DUSU polls: Student leaders unhappy with Lyngdoh panel curbsNew Delhi: Although implemented with a view to keep money and muscle power away from campus elections, the Lyngdoh Committee recommendations have left youth wings of many political parties fighting the upcoming DUSU polls unhappy
New Delhi: Although implemented with a view to keep money and muscle power away from campus elections, the Lyngdoh Committee recommendations have left youth wings of many political parties fighting the upcoming DUSU polls unhappy as they feel the expenditure limit set by it is unrealistic.
The committee headed by former Chief Election Commissioner J M Lyngdoh had in 2005 recommended a cap of Rs 5,000 on election expenses per candidate besides formulating other rules and regulations for cleaning up campus politics. In 2006, the Supreme Court had directed that these recommendations be implemented.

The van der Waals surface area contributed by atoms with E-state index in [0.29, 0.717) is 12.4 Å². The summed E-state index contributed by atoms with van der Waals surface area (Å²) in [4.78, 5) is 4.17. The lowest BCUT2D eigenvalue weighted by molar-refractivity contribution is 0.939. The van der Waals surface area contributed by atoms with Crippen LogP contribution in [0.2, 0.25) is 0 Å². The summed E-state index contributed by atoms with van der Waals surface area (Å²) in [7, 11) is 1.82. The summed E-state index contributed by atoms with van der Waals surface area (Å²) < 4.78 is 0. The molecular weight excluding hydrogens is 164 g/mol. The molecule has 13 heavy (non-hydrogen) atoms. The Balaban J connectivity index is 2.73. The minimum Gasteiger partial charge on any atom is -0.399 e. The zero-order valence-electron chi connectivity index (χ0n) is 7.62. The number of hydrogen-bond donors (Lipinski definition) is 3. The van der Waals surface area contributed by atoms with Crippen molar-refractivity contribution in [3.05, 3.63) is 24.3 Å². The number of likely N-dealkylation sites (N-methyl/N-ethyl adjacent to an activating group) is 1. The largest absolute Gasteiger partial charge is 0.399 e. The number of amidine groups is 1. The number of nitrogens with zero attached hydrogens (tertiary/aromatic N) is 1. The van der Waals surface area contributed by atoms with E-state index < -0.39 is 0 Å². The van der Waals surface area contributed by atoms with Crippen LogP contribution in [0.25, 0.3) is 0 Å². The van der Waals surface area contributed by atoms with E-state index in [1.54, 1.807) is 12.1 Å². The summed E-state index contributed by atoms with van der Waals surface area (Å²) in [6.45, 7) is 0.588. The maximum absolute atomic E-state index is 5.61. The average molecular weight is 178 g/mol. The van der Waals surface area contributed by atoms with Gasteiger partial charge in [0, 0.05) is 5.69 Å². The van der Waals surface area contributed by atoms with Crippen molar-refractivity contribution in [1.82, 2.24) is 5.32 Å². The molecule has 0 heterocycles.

"The limit needs to be revised," said Amrish Ranja Pandey, spokesperson of the Congress-affiliated National Students' Union of India (NSUI).
Echoing his thoughts, Akhil Bhartiya Vidyarthi Parishad (ABVP) National Secretary Rohit Chahal said, "There are over 50 colleges to campaign in. An amount of Rs 5,000 is not sufficient to manage even the petrol expenses, forget running a full-fledged campaign."
ABVP is BJP's students' wing. It is not the spending cap alone which is a cause for dissatisfaction as some other recommendations of the Lyngdoh Committee, too, have come in from criticism from student leaders.
No printed pamphlets are allowed as per the guidelines and parties are supposed to use only handmade posters for campaigning. However, the rule has been flouted in recent elections and also during the campaigning for the upcoming students' union elections.
"Money cannot be spent, donations can't be taken, posters have to be handmade. How is this all feasible? Is it possible to have thousands of handmade posters for putting up across 50 colleges," said a student leader from All India Students' Association (AISA).
DU authorities, however, claimed that strict vigil was on to check the use of printed posters and said that anybody violating the code of conduct would be penalised.